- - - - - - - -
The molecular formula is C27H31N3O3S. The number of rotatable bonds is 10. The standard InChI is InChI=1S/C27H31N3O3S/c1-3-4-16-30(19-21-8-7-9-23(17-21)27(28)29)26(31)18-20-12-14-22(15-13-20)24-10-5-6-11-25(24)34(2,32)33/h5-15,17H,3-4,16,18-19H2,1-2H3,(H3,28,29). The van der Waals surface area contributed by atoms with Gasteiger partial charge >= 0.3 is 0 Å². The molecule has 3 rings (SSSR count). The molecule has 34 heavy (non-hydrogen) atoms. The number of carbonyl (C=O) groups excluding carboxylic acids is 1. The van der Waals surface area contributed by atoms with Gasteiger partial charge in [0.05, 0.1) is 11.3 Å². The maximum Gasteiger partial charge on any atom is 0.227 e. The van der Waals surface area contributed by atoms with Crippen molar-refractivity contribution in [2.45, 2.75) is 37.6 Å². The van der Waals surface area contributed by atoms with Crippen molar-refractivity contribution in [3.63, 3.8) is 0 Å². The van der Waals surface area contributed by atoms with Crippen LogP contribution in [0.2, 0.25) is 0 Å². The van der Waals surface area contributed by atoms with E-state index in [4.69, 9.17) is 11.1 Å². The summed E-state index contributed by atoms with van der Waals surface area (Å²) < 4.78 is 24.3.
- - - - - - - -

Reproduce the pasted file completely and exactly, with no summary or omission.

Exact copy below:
The molecular formula is C27H31N3O3S. The number of rotatable bonds is 10. The standard InChI is InChI=1S/C27H31N3O3S/c1-3-4-16-30(19-21-8-7-9-23(17-21)27(28)29)26(31)18-20-12-14-22(15-13-20)24-10-5-6-11-25(24)34(2,32)33/h5-15,17H,3-4,16,18-19H2,1-2H3,(H3,28,29). The van der Waals surface area contributed by atoms with Gasteiger partial charge >= 0.3 is 0 Å². The molecule has 3 rings (SSSR count). The molecule has 34 heavy (non-hydrogen) atoms. The number of carbonyl (C=O) groups excluding carboxylic acids is 1. The van der Waals surface area contributed by atoms with Gasteiger partial charge in [0.05, 0.1) is 11.3 Å². The maximum Gasteiger partial charge on any atom is 0.227 e. The van der Waals surface area contributed by atoms with Crippen molar-refractivity contribution in [2.45, 2.75) is 37.6 Å². The van der Waals surface area contributed by atoms with Crippen molar-refractivity contribution in [3.63, 3.8) is 0 Å². The van der Waals surface area contributed by atoms with Crippen LogP contribution in [0.2, 0.25) is 0 Å². The van der Waals surface area contributed by atoms with E-state index in [4.69, 9.17) is 11.1 Å². The summed E-state index contributed by atoms with van der Waals surface area (Å²) < 4.78 is 24.3.